The two classical histories that you should also be familiar with are:

The Works of Josephus (which provides Old Testament History as well as a contemporary account of New Testament Church History.

Eusebius' Ecclessiastical History

Three other historical books I would recommend by Alfred Edersheim:

The Life and Times of Jesus the Messiah. Edersheim was a very conservative Anglican scholar with a Jewish background and he was both a Biblical scholar and a scholar of Judaism. In this text he provides very interesting insights into the Jewish background of the life of Christ, and contrast the teachings of Christ with those found in the Talmud. This text is the Consevative response to the "Quest for the Historical Jesus" that is most recently manifested in the pseudo-scholarship of the "Jesus Seminar."

The Temple, Its Ministry and Services. This book is not nearly as useful as the previous text, but it provides good information on the worship of the Old Testament.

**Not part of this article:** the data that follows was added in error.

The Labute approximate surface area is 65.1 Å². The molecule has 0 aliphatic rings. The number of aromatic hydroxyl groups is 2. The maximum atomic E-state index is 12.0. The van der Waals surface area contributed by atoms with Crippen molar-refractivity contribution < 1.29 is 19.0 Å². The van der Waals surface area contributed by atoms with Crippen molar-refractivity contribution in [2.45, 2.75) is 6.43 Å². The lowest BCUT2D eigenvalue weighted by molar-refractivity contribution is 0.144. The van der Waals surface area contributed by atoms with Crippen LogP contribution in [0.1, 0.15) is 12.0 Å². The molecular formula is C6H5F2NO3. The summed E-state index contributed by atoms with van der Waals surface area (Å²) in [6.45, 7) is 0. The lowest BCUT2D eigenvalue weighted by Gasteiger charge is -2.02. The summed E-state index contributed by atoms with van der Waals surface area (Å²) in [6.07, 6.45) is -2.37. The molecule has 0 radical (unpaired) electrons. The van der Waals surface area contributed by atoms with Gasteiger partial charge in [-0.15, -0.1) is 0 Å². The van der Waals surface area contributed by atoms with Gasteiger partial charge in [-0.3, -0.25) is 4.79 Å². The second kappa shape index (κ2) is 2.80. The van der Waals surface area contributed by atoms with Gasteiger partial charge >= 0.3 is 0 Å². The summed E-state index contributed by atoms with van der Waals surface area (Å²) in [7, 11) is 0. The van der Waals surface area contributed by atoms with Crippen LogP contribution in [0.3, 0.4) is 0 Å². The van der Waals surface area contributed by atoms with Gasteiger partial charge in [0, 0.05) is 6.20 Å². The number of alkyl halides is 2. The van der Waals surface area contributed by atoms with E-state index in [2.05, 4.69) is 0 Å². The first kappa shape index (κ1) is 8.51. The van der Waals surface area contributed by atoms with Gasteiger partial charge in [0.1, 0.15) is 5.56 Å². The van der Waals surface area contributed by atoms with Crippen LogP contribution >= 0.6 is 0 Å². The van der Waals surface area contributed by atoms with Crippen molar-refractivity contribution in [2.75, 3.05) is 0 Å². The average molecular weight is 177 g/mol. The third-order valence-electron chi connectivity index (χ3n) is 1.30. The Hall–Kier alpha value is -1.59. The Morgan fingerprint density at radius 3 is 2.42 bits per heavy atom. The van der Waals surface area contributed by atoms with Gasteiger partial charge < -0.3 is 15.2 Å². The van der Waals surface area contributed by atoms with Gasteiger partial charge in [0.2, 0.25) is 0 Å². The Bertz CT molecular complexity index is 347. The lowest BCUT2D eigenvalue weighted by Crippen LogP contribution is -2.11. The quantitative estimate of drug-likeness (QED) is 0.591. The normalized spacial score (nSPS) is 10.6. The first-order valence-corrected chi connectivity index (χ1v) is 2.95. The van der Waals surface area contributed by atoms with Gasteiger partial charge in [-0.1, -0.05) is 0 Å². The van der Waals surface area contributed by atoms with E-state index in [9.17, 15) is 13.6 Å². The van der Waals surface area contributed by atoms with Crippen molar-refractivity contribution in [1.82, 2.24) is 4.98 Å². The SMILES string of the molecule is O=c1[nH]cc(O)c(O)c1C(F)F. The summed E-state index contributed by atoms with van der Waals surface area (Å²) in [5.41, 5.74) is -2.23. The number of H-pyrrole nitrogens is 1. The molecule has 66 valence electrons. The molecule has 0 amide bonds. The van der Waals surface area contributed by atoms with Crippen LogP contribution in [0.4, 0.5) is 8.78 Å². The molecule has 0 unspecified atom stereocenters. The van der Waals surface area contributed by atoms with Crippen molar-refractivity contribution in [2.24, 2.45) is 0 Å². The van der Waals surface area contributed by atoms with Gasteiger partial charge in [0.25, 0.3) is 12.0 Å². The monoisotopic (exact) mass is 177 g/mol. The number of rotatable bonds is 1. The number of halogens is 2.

Old Testament Bible History.

8. Cultural Studies of Biblical Times

Because we do not live in the same culture as that in which the Scriptures were written, we have to make an effort to understand that culture. There are some good texts that focuse specifically on the customs and culture of the Biblical period, here are two examples: Sketches of Jewish Social LIfe, by Alfred Edersheim. The New Manners and Customs of Bible Times, by Ralph Gower.

9. Texts on Biblical Archeology

To some extent, you can get information on the findings of Biblical Archeology from some of the other reference sources, such as Bible Dictionaries and Encyclopedias, Commentaries, etc. However, if you want to dig deeper into the subject specifically, here is a text worth reading:

Archeology and the Religion of Israel, by William Albright

10. Introductions

An Introduction is a text that discusses the scholarly thought on issues related to the text, authorship, audience, and history of the various books of the Bible.

The best Old Testament Introductions are:

Introduction to the Old Testament as Scripture, by Brevard Childs. This text accepts to some extent the results of liberal Protestant scholarship, but then approaches the issues through the lens of the authority of the Church's Canon, and so in some respects comes close to an Orthodox approach at the end of the process.